I remember with fondness and sadness in equal measure, how I always looked forward to Christmases past.
I remember how I shared the joy and anticipation with my little ones as they savoured the first chocolate drop of their advent calendars.
I remember the pine-scented aromas wafting through the house and the neatly wrapped presents crowding the bases of gloriously dressed Christmas trees.
I remember one particular Christmas morning when I was awakened by my excited 6 year old son Mattie, stomping into the bedroom asking ´"is it morning already?" I jumped out of bed, picked him up and hugged and kissed him as we made our way to the kitchen to prepare his beloved cup of tea (he still drinks it by the gallon). Every other morning I would hand him his cooled-down tea in his spouted cup, turn on the TV and he'd sit on my lap, gulping non-stop until the last drop, as we watched children's programmes - but not on Christmas morning. He would run to the stack of presents, cup in hand and with a Cheshire-cat smile on his beautiful face.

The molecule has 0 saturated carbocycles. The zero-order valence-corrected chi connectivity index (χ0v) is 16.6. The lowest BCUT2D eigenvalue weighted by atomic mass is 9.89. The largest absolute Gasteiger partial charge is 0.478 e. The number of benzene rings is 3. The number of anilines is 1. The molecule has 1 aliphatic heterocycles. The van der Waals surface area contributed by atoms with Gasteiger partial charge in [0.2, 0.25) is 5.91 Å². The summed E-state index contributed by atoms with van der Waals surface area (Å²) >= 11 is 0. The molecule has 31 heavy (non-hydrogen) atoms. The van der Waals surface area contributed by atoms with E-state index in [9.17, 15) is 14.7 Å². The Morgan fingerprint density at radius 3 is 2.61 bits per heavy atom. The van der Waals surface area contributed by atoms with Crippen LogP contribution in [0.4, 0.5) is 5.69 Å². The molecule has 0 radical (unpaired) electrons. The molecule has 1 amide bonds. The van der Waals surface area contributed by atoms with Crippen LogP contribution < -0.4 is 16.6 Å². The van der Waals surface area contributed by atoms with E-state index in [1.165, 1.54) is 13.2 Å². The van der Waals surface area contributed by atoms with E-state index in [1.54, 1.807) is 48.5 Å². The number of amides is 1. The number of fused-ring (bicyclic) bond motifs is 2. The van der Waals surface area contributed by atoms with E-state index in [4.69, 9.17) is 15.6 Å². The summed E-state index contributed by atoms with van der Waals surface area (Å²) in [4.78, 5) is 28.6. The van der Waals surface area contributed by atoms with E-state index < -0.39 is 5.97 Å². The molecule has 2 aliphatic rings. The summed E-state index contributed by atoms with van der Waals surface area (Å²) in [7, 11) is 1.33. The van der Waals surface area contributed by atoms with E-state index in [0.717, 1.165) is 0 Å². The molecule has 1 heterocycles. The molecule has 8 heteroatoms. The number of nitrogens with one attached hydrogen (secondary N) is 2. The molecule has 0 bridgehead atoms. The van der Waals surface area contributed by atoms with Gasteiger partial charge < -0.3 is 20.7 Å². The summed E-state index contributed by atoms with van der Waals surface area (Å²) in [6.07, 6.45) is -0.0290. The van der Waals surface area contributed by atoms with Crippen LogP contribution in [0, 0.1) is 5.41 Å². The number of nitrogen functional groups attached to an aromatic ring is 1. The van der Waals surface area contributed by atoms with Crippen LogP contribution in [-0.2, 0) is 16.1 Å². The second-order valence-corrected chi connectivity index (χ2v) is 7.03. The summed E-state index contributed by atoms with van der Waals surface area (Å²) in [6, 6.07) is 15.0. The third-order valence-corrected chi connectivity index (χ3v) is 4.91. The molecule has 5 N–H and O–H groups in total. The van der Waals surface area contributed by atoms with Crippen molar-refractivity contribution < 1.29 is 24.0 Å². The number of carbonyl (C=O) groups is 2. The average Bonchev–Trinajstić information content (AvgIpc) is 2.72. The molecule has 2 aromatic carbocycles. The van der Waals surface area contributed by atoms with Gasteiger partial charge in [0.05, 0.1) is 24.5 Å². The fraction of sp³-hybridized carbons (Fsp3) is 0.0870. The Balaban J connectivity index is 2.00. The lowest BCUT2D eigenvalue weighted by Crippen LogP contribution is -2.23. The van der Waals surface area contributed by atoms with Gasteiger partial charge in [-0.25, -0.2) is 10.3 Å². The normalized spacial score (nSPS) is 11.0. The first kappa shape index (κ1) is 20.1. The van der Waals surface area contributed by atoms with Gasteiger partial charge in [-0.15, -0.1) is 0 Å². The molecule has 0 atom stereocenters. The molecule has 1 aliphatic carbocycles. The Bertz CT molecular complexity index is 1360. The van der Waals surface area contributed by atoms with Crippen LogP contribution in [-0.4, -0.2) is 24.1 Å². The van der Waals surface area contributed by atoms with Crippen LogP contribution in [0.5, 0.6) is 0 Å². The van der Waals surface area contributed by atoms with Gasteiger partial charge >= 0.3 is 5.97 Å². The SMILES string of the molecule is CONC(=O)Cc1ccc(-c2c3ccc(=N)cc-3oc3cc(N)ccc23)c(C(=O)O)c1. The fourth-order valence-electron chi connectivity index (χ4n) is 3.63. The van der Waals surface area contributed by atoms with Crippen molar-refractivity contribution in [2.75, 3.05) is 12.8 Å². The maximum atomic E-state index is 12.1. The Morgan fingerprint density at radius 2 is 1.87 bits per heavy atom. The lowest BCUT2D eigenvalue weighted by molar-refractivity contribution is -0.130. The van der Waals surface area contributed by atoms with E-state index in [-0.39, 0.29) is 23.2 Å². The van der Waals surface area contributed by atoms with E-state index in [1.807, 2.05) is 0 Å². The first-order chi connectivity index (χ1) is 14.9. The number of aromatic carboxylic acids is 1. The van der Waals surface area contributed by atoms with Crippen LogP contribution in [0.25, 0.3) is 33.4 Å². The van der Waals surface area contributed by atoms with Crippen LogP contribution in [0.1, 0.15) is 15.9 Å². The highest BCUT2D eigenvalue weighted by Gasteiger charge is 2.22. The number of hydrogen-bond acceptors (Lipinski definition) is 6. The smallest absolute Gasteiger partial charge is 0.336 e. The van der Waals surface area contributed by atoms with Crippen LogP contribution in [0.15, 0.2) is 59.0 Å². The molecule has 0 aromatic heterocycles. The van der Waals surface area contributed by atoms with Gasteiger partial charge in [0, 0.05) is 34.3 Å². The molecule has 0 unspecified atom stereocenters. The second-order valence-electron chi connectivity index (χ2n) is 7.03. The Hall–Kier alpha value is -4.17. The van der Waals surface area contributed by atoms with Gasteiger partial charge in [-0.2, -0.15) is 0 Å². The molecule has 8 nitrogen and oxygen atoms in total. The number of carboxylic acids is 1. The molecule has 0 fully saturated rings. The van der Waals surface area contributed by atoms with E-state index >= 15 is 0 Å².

Those fond memories of a time gone by are what will make this Christmas particularly painful. I will wake up in an apartment devoid of decorations and mountain-pine fragrance and of the sounds of present wrappers being ripped apart. And, most importantly, the sound of a child's ecstatic voice echoing through the house.